In 1980, Rawson & Wade published How to Talk So Kids Will Listen & Listen So Kids Will Talk by Adele Faber and Elaine Mazlish. The authors advocated an approach called humanistic parenting, which advises compassionately guiding a child in his actions rather than influencing him with rewards and punishment.

More than three million copies later, according to current publisher Scribner, Faber’s daughter, Joanna, and coauthor Julie King have written How to Talk So Little Kids Will Listen (Jan.), a guide to living with children ages two to seven. What accounts for the continued popularity of Faber and Mazlish’s methods amid continually shifting parenting trends? Joanna Faber, a parenting and education expert who leads humanistic workshops for families, explains.

Why is your mother’s parenting approach still relevant today?

One of things that always amazes me is how long information [about humanistic parenting] has been around. And yet, all these years later, people are still struggling with the mechanics of how to get the kids into the tub and out of the tub and into PJs and into bed, how to get them not to kick the dog or shove the little sister. We still have the challenge of getting through a day without it feeling like a series of conflicts that wear you down.

What do you think your book offers a contemporary readership?

Our book has a very nuts-and-bolts interpretation of [my mother’s] ideas and principles, and it plops them right down into the middle of the 21st-century family home and says, okay, what do you do when your kid insists on throwing sand in the playground? It’s not just a parenting treatise. We have stories from our own families, and groups we’ve led, and classrooms where teachers have resolved conflicts with humor and engagement, without punishments, threats, or bribes.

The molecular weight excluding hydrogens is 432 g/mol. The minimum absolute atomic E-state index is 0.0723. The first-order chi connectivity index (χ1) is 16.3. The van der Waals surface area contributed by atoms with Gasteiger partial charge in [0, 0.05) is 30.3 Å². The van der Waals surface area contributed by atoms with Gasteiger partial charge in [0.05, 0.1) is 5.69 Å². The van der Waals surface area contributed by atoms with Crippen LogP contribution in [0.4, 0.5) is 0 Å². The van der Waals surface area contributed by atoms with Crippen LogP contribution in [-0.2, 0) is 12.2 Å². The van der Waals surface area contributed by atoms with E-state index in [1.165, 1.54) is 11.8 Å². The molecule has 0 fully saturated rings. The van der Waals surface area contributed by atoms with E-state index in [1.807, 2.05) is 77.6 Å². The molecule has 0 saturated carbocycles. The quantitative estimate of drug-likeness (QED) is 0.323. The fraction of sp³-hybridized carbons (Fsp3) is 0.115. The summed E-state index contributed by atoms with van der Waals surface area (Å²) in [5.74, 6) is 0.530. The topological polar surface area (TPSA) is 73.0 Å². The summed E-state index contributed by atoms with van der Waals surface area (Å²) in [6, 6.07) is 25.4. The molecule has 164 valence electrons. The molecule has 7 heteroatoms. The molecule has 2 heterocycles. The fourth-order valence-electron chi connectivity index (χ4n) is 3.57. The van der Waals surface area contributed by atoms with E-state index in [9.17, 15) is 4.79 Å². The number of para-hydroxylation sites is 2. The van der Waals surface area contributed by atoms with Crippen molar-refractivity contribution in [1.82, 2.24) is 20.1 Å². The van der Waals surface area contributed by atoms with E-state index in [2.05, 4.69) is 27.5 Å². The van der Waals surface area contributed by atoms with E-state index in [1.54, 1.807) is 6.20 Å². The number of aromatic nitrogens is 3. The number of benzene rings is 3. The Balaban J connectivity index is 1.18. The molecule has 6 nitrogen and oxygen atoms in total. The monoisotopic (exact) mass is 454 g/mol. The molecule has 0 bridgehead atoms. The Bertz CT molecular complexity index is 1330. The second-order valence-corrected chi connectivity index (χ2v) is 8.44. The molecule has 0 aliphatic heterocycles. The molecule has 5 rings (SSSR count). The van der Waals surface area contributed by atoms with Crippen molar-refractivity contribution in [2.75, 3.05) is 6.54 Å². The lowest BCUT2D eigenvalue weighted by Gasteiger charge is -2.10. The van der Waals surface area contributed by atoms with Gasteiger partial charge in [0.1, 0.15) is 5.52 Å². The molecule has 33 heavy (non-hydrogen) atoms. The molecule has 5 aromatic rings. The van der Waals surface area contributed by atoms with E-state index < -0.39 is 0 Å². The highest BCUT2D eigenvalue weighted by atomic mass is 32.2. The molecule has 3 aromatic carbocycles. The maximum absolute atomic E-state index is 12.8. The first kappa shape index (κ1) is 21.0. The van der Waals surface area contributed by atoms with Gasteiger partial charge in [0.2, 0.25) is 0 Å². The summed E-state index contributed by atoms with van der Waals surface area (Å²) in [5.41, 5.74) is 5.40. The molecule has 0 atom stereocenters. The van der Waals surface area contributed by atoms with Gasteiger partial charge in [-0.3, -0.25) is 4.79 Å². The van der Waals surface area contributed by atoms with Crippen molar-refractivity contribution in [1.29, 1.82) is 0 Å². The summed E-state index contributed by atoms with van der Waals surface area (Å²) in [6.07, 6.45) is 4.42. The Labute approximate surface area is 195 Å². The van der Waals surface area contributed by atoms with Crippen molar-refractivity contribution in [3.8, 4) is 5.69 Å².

Why haven’t parenting books moved beyond the evergreen topics?

Why aren’t they common sense? They should be; they should be in our DNA. But here’s a trend you don’t need me to tell you about: There are so many families now where both parents are working full time, and the kids are scheduled up to their necks. The time pressures are enormous, and there’s more stress than ever. Parents are also dealing with all the electronics, and schools where young children are expected to do an hour of homework or more. The stresses now are different.

Do these sorts of changes affect fundamental parenting advice?

Nonupdated books are a distraction. People have commented on things in my mom’s book, which assumes Mom is home and Dad is off to work. That’s not our world anymore. I can’t even tell parents, “Let your kids rewind.” We don’t rewind now; tapes are outdated technology. In another 20 years, [our book’s] stories will be old and useless, and we’ll have to update them again.

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